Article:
People who travel overseas have a 50% chance of suffering a travel-related illness. Usually the illness is a minor one; however, every year a small number of New Zealanders return from overseas with a serious illness, like hepatitis A, malaria or typhoid. Some travel-related illnesses are preventable by vaccination including hepatitis A, typhoid, cholera, meningococcal disease, Japanese encephalitis, rabies and yellow fever.
Vaccinations are not needed for all destinations, but it is always worth checking. Ideally, this means seeing your doctor or a travel medicine clinic 6 to 8 weeks before departure. The vaccinations recommended depend on your destination, style of travel and accommodation, length of stay and medical history. But it is not only the exotic diseases that need to be considered. For instance, hepatitis B and measles are more common in many popular destinations, and older travellers may be at a higher risk of influenza when overseas, so check that your routine vaccinations are also up-to-date.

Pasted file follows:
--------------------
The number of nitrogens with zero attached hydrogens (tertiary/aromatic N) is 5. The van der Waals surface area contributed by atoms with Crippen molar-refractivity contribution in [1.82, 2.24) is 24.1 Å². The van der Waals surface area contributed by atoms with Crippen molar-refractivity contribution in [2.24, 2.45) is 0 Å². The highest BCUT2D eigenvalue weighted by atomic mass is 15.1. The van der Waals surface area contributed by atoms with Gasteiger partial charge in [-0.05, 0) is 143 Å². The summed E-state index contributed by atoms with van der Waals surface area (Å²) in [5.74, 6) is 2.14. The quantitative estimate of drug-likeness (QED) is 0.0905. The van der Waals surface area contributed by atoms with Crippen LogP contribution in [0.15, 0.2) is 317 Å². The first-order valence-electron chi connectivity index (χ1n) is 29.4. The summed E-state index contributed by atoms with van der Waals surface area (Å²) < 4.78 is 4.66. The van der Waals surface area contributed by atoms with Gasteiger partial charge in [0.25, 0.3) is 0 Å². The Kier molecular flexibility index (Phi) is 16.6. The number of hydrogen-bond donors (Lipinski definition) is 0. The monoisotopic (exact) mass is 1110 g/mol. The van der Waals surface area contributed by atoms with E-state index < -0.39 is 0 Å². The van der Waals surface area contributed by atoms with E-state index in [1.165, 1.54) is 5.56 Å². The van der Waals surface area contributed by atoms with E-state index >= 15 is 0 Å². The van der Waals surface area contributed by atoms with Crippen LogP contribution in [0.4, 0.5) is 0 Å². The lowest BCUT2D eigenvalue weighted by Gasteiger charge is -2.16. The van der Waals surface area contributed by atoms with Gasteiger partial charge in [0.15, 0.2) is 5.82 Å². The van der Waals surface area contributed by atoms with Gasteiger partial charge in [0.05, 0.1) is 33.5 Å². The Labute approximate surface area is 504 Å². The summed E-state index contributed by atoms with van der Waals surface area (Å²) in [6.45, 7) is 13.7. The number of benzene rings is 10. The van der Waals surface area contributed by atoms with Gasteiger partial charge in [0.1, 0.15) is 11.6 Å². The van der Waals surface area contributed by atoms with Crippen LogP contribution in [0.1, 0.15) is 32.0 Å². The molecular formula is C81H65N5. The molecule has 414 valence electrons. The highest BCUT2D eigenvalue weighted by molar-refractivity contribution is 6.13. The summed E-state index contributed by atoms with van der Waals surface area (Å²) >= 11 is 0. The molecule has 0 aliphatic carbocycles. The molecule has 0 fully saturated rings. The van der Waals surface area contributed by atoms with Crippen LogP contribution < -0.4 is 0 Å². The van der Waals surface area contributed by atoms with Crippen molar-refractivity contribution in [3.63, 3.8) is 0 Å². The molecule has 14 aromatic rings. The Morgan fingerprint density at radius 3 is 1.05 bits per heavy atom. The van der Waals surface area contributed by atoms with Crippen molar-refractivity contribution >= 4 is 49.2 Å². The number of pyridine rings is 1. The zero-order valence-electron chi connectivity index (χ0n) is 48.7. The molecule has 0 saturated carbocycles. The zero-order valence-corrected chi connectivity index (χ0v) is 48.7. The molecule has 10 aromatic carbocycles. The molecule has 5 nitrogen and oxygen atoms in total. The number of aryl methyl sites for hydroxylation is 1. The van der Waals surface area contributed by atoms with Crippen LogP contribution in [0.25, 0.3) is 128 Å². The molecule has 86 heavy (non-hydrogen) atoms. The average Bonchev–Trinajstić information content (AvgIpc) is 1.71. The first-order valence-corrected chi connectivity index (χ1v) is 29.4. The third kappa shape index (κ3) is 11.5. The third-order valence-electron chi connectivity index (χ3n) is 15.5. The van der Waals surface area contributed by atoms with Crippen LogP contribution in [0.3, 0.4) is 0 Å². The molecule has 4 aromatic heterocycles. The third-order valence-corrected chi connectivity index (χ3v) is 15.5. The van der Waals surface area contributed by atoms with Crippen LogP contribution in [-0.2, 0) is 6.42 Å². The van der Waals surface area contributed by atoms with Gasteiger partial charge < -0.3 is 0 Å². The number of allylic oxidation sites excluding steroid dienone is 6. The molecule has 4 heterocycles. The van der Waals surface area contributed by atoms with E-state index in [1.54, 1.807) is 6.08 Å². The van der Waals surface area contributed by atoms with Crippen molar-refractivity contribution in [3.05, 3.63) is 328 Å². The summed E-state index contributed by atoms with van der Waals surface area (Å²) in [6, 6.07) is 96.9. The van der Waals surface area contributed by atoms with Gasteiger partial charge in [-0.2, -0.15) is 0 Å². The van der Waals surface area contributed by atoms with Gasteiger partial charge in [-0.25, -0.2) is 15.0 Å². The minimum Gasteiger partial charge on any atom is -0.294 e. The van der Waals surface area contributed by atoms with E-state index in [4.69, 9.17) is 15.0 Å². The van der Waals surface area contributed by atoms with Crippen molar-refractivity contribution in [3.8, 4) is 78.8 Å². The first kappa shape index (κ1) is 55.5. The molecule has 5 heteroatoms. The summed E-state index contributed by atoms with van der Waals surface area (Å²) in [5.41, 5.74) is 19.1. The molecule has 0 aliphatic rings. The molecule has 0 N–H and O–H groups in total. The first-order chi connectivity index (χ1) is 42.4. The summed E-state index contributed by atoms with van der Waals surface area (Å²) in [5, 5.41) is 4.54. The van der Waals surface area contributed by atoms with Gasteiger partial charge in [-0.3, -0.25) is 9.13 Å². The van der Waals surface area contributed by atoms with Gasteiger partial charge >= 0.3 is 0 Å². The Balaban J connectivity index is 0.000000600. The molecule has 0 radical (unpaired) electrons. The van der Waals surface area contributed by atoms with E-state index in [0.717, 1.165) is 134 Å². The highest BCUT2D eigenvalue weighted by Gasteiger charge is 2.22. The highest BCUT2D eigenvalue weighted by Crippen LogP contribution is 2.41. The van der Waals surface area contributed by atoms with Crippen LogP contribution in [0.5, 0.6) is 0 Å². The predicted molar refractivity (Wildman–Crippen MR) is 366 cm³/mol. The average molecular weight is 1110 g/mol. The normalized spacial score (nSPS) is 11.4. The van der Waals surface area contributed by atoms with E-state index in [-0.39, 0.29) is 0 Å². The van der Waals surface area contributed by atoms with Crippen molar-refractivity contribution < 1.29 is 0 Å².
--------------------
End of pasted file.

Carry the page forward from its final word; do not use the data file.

Remember as part of your travel plans, consult your doctor or a travel medicine clinic for health advice and to make sure you are fit to travel. Be sure to allow enough time (at least 6 to 8 weeks) to enquire about and receive vaccines and/or malaria prophylaxis.